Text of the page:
For that same reason, I like Dariush. Bittersweet as it might be, the book has been written on Dariush: He’s a well-rounded, talented kickboxer with legitimate Brazilian jiu-jitsu black belt skills on the floor, but he’s often not much of strategist and his chin can be a major issue against fighters with real firepower. Fortunately for him, he has two inches of reach on Drew Dober, who is primarily a southpaw kickboxer like Dariush but not as good of one, eating 4.17 significant strikes per minute while only having two knockouts in the last eight years, one over the anonymous Jason Gonzalez and the other against a completely shopworn Joshua Burkman. Better still for Dariush, if he wants to go the wrestling route as he did in his last outing against Thiago Moises, Dober only defends 60 percent of takedown attempts against him. The Kings MMA product is getting a highly preferential matchup here and -200 is a quality number, so to add this to our three-team effort seems like a no-brainer.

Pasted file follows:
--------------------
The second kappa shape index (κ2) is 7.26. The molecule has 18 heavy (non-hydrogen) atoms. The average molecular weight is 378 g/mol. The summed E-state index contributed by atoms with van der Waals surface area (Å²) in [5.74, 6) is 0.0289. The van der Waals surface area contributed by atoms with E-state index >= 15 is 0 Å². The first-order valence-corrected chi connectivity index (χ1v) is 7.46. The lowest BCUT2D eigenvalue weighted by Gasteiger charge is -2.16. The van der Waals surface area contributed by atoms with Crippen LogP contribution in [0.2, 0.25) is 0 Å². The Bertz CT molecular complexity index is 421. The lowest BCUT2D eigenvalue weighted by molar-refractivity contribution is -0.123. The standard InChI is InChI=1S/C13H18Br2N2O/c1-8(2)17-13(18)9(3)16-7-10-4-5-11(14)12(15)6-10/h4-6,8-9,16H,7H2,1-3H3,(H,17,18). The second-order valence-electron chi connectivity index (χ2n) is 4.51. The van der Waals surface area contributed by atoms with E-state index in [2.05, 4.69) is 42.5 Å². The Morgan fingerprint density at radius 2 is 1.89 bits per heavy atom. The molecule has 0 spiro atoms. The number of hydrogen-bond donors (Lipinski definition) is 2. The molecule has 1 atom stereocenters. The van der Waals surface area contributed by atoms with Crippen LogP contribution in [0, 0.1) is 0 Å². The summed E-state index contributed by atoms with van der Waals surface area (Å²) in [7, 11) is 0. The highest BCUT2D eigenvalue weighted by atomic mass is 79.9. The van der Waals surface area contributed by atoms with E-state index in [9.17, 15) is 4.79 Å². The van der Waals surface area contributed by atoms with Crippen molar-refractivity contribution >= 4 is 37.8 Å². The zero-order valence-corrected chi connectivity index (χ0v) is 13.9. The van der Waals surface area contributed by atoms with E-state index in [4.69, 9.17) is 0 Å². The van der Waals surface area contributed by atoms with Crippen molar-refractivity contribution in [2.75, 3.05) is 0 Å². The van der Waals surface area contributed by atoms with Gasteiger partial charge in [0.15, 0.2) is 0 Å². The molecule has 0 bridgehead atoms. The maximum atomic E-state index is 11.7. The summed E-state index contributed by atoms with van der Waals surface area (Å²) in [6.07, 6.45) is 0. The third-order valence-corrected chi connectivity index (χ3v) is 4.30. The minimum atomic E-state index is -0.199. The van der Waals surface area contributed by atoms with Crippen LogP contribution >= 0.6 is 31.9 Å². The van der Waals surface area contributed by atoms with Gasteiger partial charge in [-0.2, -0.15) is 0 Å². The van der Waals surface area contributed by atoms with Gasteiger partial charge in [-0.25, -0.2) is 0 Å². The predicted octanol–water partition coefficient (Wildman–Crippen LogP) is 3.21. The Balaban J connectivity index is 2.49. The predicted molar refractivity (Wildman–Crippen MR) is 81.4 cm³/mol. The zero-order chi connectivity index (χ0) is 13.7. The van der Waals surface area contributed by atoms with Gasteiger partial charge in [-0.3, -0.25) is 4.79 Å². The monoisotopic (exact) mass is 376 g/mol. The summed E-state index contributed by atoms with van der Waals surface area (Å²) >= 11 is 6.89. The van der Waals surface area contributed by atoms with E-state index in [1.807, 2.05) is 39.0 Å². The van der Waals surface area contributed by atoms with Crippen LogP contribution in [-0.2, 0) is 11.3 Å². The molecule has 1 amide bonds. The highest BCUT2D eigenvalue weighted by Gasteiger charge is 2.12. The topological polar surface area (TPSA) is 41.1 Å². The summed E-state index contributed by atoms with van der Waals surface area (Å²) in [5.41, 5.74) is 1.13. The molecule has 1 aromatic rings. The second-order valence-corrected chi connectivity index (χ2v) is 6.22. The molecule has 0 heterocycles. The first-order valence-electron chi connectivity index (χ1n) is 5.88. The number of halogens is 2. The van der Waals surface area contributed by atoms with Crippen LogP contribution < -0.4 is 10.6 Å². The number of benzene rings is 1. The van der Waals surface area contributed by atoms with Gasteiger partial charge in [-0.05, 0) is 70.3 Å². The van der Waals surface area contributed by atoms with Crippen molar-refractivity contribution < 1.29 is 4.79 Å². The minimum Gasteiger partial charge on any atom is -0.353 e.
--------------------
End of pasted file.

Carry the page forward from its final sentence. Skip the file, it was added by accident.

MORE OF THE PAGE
As for Kunitskaya, this line would be sweeter if you caught her early when she opened around -150, but -170 ain’t too shabby. The danger here is that Reneau is a slick grappler with a Brazilian jiu-jitsu black belt, and the biggest struggle Kunitskaya has had throughout her career has been giving up position and submission attempts. With that said, “Foxy” has improved her overall game since moving her training camps stateside, first with Jackson-Wink MMA in Albuquerque, New Mexico, and now with Xtreme Couture in Las Vegas. Her considerably improved standup game, especially her jab and kicking offense, should allow her to dictate terms on the feet. Where she really excels, though, is roughing up opponents against the cage, buying takedowns and pounding on top. What’s important here is that she is able to fight at her own tempo and not get greedy. Both Talita Bernardo and Bethe Correia were handling Reneau early on until they both gassed out and allowed “The Belizean Bruiser” to storm them late. Kunitskaya has proven she has the gas to go 25 minutes at a solid tempo in the past, so barring any incautious screwups in the grappling game, she should be able to grind out the decision here.